Photo: Vasily Bulanov / Central Exhibition Hall Manezh
Photo: Vasily Bulanov / Central Exhibition Hall Manezh

After graduating from university, Bul was actively engaged in the art of performance. Tied and hung upside down, she told women about the experience of abortion. She pasted crystals over rotting fish in protest against the absurd standards of beauty (Majestic Splendor) - this scandalous work even had to be removed from the exhibition in MoMA due to complaints about the smell. In 1999, Bul became the first South Korean artist to be featured in a main project at the Venice Biennale.

All these years, her interest in the Russian avant-garde did not fade away. Bul, a sculptor by training, is a big fan of Tatlin and the entire generation of avant-garde artists who fantasized about the world of the future, to which, ironically, modern Seoul came closest. The exhibition at the Manege is important for Bul herself for the reason that here, alongside her own works, the works that inspired them are presented. Opposite the gallery with its architectural models is a model of an airplane wing created by Konstantin Tsiolkovsky. From Vasily Kuptsov's “Airship” a giant silver airship Bullet “flies out” at the viewer, reminiscent of the crashed Hindenburg.

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Photo: Vasily Bulanov / Central Exhibition Hall Manezh

“Lee Bul's long-standing interest in utopia took on a new dimension in the mid-2000s when she began creating architectural models and drawings inspired by Constructivism and Russian avant-garde art and architecture. Lee Bul uses the symbols and metaphors of utopian modernism, which she transforms, allegorically depicts and connects in her works,”says Sunjun Kim, curator of the Utopia Saved exhibition. It is curious that all of Bul's works were selected for the exposition only after the approval of the list of works, models and drawings that Russian museums were ready to provide. The artist took part in the preparation of the exhibition at all stages, supervised the editing by video link, checking with the model of the "Manege" installed in her studio on the other side of the continent.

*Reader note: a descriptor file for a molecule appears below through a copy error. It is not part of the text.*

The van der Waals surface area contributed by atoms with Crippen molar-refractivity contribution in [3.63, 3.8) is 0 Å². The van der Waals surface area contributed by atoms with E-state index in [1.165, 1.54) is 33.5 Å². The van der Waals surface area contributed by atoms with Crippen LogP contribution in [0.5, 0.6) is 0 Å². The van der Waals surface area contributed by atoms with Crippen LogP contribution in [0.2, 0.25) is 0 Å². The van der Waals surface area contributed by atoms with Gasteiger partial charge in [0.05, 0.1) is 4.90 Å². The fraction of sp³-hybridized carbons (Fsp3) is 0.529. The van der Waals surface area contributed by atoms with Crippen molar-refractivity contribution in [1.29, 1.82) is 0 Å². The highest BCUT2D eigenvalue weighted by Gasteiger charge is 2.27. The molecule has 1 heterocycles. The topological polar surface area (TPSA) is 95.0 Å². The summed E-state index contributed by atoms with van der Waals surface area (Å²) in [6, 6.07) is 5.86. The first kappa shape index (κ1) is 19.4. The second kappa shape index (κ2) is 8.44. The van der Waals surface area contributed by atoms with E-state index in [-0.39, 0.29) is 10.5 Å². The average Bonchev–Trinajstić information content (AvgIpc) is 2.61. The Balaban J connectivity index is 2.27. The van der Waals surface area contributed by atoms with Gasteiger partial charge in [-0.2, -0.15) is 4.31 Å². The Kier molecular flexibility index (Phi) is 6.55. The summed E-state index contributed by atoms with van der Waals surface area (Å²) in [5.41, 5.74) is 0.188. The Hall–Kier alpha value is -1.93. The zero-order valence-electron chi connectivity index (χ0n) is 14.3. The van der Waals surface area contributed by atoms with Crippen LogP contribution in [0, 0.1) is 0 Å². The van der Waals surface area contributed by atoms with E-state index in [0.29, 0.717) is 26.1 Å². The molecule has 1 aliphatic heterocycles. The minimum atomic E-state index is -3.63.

Photo: Vasily Bulanov / Central Exhibition Hall Manezh
Photo: Vasily Bulanov / Central Exhibition Hall Manezh

Immediately after Kuptsov and the symmetrical work of Bul in a collage technique new for her - "City of the Sun", a subtle play with two samples of the genre of utopia. A system of mirrors, as if hovering above the floor, leads to a scattering of lights, the reflections of which endlessly multiply, climb onto the wall and throw glare at the ceiling. The title directly refers to the philosophical treatise of Tommaso Campanella and the fantastic project of Ivan Leonidov, a representative of "paper architecture". Buhl's “city” is inspired by personal memories. The idea to create your own utopia was born on an airplane, namely over night Tokyo - a city where the future has long come.

Strictly speaking, Utopia Saved is an oxymoron. How and why to save what is not destined to become reality? This is the humanism of the works of Bul. Show that behind every fantastic idea there is a person, and he is the most valuable and at the same time the most fragile in it.